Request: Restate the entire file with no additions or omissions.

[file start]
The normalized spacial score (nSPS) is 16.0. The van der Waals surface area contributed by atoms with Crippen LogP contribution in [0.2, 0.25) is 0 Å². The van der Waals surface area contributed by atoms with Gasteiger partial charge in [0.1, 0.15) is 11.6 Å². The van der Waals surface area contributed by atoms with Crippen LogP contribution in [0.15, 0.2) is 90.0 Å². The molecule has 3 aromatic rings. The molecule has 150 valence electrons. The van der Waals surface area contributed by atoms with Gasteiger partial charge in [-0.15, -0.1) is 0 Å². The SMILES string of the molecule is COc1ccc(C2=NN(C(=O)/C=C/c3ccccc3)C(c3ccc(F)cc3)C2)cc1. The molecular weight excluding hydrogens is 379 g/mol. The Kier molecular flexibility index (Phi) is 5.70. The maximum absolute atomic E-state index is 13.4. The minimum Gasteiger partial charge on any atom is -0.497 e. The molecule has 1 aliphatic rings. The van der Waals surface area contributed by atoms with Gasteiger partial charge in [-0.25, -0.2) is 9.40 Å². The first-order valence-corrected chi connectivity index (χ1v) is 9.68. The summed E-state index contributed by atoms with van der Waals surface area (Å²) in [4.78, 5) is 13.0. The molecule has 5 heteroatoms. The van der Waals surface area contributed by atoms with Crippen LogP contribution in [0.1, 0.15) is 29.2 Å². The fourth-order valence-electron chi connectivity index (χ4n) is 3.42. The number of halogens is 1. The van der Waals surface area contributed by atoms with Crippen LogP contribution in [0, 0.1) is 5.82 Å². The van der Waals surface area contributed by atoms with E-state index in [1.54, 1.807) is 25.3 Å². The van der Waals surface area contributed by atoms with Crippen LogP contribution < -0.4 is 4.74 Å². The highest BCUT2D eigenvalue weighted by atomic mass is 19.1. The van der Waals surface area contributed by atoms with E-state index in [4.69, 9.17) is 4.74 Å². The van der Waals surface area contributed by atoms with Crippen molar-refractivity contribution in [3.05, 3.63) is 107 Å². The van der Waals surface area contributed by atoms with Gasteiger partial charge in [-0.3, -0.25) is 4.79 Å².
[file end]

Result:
The normalized spacial score (nSPS) is 16.0. The van der Waals surface area contributed by atoms with Crippen LogP contribution in [0.2, 0.25) is 0 Å². The van der Waals surface area contributed by atoms with Gasteiger partial charge in [0.1, 0.15) is 11.6 Å². The van der Waals surface area contributed by atoms with Crippen LogP contribution in [0.15, 0.2) is 90.0 Å². The molecule has 3 aromatic rings. The molecule has 150 valence electrons. The van der Waals surface area contributed by atoms with Gasteiger partial charge in [-0.15, -0.1) is 0 Å². The SMILES string of the molecule is COc1ccc(C2=NN(C(=O)/C=C/c3ccccc3)C(c3ccc(F)cc3)C2)cc1. The molecular weight excluding hydrogens is 379 g/mol. The Kier molecular flexibility index (Phi) is 5.70. The maximum absolute atomic E-state index is 13.4. The minimum Gasteiger partial charge on any atom is -0.497 e. The molecule has 1 aliphatic rings. The van der Waals surface area contributed by atoms with Gasteiger partial charge in [-0.25, -0.2) is 9.40 Å². The first-order valence-corrected chi connectivity index (χ1v) is 9.68. The summed E-state index contributed by atoms with van der Waals surface area (Å²) in [4.78, 5) is 13.0. The molecule has 5 heteroatoms. The van der Waals surface area contributed by atoms with Crippen LogP contribution in [0.1, 0.15) is 29.2 Å². The fourth-order valence-electron chi connectivity index (χ4n) is 3.42. The number of halogens is 1. The van der Waals surface area contributed by atoms with Crippen LogP contribution in [0, 0.1) is 5.82 Å². The van der Waals surface area contributed by atoms with E-state index in [1.54, 1.807) is 25.3 Å². The van der Waals surface area contributed by atoms with Crippen LogP contribution < -0.4 is 4.74 Å². The highest BCUT2D eigenvalue weighted by atomic mass is 19.1. The van der Waals surface area contributed by atoms with E-state index in [4.69, 9.17) is 4.74 Å². The van der Waals surface area contributed by atoms with Crippen molar-refractivity contribution in [3.05, 3.63) is 107 Å². The van der Waals surface area contributed by atoms with Gasteiger partial charge in [-0.3, -0.25) is 4.79 Å².